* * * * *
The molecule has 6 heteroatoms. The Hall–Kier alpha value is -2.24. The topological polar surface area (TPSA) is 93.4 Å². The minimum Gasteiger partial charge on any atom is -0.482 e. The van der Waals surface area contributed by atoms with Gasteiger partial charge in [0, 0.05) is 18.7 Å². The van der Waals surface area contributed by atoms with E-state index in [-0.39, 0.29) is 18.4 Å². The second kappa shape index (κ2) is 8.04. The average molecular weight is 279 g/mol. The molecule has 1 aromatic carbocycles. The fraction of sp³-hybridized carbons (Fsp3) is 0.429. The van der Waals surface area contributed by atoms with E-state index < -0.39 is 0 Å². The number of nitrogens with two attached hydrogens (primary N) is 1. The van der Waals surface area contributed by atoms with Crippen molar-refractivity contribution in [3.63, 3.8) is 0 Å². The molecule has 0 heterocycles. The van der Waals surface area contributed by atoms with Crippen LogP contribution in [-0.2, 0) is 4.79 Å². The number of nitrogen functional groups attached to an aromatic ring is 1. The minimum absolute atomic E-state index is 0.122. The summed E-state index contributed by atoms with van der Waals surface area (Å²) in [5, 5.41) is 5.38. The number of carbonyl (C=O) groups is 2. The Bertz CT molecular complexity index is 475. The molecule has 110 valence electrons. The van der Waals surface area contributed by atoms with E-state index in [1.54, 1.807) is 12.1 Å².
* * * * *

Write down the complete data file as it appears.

The molecule has 6 heteroatoms. The Hall–Kier alpha value is -2.24. The topological polar surface area (TPSA) is 93.4 Å². The minimum Gasteiger partial charge on any atom is -0.482 e. The van der Waals surface area contributed by atoms with Gasteiger partial charge in [0, 0.05) is 18.7 Å². The van der Waals surface area contributed by atoms with E-state index in [-0.39, 0.29) is 18.4 Å². The second kappa shape index (κ2) is 8.04. The average molecular weight is 279 g/mol. The molecule has 1 aromatic carbocycles. The fraction of sp³-hybridized carbons (Fsp3) is 0.429. The van der Waals surface area contributed by atoms with E-state index < -0.39 is 0 Å². The number of nitrogens with two attached hydrogens (primary N) is 1. The van der Waals surface area contributed by atoms with Crippen molar-refractivity contribution in [3.63, 3.8) is 0 Å². The molecule has 0 heterocycles. The van der Waals surface area contributed by atoms with Crippen LogP contribution in [-0.2, 0) is 4.79 Å². The number of nitrogen functional groups attached to an aromatic ring is 1. The minimum absolute atomic E-state index is 0.122. The summed E-state index contributed by atoms with van der Waals surface area (Å²) in [5, 5.41) is 5.38. The number of carbonyl (C=O) groups is 2. The Bertz CT molecular complexity index is 475. The molecule has 110 valence electrons. The van der Waals surface area contributed by atoms with E-state index in [1.54, 1.807) is 12.1 Å².